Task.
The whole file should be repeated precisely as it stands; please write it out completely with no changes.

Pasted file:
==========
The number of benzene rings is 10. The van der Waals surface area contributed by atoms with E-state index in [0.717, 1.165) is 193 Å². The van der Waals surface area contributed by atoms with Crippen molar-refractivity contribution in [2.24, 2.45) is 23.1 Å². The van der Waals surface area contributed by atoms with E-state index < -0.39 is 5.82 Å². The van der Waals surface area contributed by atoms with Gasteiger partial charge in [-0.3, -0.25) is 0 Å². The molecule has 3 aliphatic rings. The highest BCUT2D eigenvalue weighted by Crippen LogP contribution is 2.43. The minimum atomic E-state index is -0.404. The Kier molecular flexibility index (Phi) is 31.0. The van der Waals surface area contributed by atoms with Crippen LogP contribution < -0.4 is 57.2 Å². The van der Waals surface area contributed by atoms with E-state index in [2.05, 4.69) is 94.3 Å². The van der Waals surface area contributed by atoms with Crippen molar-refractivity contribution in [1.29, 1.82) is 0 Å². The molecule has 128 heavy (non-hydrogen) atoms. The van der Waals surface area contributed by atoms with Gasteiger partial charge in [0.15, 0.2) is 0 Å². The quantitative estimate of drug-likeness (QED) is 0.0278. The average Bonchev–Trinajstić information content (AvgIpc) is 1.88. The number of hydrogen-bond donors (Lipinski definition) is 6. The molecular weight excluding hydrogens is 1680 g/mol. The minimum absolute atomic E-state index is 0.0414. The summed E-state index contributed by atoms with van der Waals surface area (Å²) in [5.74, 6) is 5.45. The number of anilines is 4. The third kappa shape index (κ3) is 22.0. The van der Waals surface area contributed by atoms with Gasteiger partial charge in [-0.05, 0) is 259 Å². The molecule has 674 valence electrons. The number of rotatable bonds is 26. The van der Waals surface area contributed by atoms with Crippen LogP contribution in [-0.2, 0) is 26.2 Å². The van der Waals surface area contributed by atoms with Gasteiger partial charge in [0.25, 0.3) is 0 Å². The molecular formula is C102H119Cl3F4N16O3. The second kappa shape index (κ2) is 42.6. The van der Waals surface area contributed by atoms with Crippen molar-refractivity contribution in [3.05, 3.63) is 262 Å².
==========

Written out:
The number of benzene rings is 10. The van der Waals surface area contributed by atoms with E-state index in [0.717, 1.165) is 193 Å². The van der Waals surface area contributed by atoms with Crippen molar-refractivity contribution in [2.24, 2.45) is 23.1 Å². The van der Waals surface area contributed by atoms with E-state index < -0.39 is 5.82 Å². The van der Waals surface area contributed by atoms with Gasteiger partial charge in [-0.3, -0.25) is 0 Å². The molecule has 3 aliphatic rings. The highest BCUT2D eigenvalue weighted by Crippen LogP contribution is 2.43. The minimum atomic E-state index is -0.404. The Kier molecular flexibility index (Phi) is 31.0. The van der Waals surface area contributed by atoms with Crippen LogP contribution < -0.4 is 57.2 Å². The van der Waals surface area contributed by atoms with E-state index in [2.05, 4.69) is 94.3 Å². The van der Waals surface area contributed by atoms with Crippen molar-refractivity contribution in [1.29, 1.82) is 0 Å². The molecule has 128 heavy (non-hydrogen) atoms. The van der Waals surface area contributed by atoms with Gasteiger partial charge in [0.15, 0.2) is 0 Å². The quantitative estimate of drug-likeness (QED) is 0.0278. The average Bonchev–Trinajstić information content (AvgIpc) is 1.88. The number of hydrogen-bond donors (Lipinski definition) is 6. The molecular weight excluding hydrogens is 1680 g/mol. The minimum absolute atomic E-state index is 0.0414. The summed E-state index contributed by atoms with van der Waals surface area (Å²) in [5.74, 6) is 5.45. The number of anilines is 4. The third kappa shape index (κ3) is 22.0. The van der Waals surface area contributed by atoms with Gasteiger partial charge in [-0.05, 0) is 259 Å². The molecule has 674 valence electrons. The number of rotatable bonds is 26. The van der Waals surface area contributed by atoms with Crippen LogP contribution in [-0.2, 0) is 26.2 Å². The van der Waals surface area contributed by atoms with Gasteiger partial charge in [0.25, 0.3) is 0 Å². The molecular formula is C102H119Cl3F4N16O3. The second kappa shape index (κ2) is 42.6. The van der Waals surface area contributed by atoms with Crippen molar-refractivity contribution in [3.05, 3.63) is 262 Å².